Seems I am about as good at keeping current with my blog as I am at everything else in life; not very!
As low cost is a major planned feature of the McWybrid, the best place to start catching up would probably be with a tally of the outlay for parts that I have actually spent money on so far.
Skate bearings $27.00 (Big5)
Aluminum angle $2.50 (Scrapyard)
Aluminum channel & MDF $20.00 (The Big Orange Box)
Stepper Driver Components $30.00 (Mouser)
Total To Date: $79.50
As you probably noticed, I screwed the pooch royally on the skate bearings, I can’t believe that I overlooked them at the RRRF; I suppose I can take some small consolation in that they are ABEC 5 instead of 3. Being the consummate packrat, a fairly good bit of the materials are things that have been laying around waiting to be put to some sort of use, so I am hoping to see a nice dent in the cost from that.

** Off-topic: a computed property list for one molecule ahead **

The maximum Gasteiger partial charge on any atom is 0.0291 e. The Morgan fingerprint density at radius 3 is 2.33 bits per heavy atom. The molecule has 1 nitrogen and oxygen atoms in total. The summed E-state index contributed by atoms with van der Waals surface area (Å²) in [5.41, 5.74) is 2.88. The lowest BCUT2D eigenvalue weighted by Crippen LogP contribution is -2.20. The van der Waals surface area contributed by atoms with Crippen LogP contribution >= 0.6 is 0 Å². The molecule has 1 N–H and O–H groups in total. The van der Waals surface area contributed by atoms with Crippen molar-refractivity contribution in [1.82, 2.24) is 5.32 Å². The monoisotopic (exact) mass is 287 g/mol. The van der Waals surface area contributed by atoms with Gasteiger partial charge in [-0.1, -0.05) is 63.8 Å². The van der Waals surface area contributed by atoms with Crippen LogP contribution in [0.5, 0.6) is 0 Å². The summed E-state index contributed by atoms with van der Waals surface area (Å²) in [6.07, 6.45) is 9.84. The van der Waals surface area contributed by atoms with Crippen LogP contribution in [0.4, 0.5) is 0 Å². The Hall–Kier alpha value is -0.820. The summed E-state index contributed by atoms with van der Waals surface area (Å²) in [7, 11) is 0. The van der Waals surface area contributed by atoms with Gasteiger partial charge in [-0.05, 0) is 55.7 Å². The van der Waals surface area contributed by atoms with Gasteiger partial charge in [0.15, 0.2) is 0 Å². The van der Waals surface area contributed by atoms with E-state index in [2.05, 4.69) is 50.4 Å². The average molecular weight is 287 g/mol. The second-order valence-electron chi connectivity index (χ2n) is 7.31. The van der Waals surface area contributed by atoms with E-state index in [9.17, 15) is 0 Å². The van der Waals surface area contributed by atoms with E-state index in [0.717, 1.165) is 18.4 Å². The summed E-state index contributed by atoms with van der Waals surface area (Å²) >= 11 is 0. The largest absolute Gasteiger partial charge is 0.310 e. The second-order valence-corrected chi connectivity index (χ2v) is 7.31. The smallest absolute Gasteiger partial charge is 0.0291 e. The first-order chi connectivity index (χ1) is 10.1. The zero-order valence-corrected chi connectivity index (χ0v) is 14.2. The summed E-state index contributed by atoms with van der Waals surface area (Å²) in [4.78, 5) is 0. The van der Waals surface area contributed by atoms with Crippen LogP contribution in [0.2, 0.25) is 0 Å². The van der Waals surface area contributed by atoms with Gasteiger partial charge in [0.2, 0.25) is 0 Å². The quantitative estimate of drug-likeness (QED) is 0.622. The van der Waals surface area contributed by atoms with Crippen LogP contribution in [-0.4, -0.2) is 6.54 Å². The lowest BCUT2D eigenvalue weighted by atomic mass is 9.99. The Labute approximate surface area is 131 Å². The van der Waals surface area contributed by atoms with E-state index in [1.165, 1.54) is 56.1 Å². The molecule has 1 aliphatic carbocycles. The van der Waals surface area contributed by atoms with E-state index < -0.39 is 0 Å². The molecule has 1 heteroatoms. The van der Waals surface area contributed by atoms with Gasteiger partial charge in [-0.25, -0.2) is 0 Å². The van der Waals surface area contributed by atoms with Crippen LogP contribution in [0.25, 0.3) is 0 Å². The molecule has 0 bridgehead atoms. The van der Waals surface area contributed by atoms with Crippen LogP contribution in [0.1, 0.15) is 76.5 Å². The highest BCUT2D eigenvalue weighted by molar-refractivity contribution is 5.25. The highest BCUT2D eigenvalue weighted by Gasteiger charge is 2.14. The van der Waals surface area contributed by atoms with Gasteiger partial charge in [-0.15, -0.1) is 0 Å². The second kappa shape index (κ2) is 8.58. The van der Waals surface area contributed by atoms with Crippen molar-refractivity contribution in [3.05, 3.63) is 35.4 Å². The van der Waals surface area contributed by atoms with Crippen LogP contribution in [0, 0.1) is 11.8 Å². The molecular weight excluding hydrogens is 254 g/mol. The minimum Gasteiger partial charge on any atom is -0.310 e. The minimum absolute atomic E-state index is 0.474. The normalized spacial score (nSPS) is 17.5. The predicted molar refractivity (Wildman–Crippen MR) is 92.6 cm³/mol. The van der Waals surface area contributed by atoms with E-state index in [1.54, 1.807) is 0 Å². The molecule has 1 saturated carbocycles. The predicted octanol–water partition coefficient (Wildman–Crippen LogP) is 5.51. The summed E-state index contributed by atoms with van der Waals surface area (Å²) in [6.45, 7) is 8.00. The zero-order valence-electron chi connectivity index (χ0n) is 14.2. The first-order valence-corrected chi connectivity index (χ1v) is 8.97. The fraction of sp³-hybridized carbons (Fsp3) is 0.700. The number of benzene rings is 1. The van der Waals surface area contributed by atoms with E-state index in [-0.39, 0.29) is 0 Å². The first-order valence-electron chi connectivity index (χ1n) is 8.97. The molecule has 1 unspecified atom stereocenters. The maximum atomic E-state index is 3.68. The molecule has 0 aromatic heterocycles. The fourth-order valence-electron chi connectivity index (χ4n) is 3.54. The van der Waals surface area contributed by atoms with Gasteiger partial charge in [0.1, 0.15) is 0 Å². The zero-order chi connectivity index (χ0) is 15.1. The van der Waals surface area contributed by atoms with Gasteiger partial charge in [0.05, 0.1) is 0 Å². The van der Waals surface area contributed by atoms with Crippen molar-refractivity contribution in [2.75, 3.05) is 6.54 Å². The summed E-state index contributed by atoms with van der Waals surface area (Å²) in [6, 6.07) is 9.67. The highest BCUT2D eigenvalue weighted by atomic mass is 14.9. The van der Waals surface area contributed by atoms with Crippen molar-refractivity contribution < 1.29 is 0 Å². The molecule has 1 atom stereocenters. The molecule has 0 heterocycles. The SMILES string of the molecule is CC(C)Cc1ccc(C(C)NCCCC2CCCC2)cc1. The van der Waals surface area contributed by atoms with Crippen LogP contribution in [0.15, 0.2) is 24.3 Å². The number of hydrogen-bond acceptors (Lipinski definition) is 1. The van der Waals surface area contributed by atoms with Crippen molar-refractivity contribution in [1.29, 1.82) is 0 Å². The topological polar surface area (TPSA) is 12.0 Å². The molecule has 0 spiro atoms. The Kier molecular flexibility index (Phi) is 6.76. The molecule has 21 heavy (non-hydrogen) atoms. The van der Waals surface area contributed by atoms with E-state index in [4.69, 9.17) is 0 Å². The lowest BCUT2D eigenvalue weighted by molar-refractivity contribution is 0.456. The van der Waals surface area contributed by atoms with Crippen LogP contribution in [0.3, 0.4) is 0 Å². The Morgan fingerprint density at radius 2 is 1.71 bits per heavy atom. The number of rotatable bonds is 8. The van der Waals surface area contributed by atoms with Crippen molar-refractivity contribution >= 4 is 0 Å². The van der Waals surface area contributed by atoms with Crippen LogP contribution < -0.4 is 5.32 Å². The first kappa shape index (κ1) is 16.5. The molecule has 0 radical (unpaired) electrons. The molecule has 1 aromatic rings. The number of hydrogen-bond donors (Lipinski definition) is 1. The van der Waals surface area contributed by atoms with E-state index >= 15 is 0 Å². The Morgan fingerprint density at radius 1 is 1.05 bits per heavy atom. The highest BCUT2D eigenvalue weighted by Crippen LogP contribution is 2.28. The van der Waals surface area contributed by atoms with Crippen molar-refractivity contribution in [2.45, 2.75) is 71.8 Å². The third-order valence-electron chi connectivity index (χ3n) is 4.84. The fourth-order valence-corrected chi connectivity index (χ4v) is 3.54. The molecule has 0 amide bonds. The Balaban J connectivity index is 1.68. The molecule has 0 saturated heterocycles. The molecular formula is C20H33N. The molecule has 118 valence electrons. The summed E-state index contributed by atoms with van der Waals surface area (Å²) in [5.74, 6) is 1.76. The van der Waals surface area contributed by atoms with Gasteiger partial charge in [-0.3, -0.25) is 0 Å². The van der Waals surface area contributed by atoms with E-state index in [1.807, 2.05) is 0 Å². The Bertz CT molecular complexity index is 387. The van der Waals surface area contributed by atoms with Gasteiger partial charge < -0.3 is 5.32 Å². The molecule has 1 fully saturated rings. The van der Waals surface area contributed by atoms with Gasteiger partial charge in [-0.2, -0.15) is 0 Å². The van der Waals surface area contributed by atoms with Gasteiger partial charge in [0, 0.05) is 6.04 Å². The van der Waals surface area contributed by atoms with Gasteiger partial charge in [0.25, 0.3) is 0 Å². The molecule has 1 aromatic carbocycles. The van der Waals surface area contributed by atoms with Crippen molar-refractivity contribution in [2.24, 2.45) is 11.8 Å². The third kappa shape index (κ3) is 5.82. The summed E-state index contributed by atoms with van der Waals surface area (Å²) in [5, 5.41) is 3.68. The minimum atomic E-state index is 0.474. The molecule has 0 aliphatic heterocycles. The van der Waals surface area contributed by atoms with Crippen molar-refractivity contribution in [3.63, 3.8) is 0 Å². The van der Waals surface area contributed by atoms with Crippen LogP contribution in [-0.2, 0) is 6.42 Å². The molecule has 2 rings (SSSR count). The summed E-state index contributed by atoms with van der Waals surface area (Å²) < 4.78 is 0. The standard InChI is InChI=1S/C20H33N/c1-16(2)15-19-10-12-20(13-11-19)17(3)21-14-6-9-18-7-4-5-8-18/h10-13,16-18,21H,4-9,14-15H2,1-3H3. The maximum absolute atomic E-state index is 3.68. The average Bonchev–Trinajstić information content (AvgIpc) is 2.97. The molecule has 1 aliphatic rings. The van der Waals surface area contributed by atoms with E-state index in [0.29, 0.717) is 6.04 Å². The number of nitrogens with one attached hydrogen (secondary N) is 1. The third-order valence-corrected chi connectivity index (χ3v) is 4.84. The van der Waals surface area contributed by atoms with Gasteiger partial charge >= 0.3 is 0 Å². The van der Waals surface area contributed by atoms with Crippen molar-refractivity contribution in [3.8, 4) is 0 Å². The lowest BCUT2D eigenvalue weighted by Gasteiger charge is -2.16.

After a year or so of futzing about the web and admiring all the homebuilt CNC machines out there, I finally decided to take the plunge and build one for myself. The idea of a of milling PCBs has always been high on my “wouldn’t that be cool to do” list, and when I came across the RepRap and FDM, decided to build one machine that could do both. Thus was conceived the McWybrid.
1. Build a Cartesian robot with changeable toolhead stable and accurate enough to mill PCBs and an extruder.
2. Spend as little money as possible to construct it by using materials at hand and low-cost alternatives whenever practical. Target cost: <$150 (less extruder)
3. Experiment with and develop a granule extruder.
4. Make things.
Hopefully this blog will be of use to builders who are looking for ideas on building a RepStrap using alternate techniques and materials in order to minimize costs.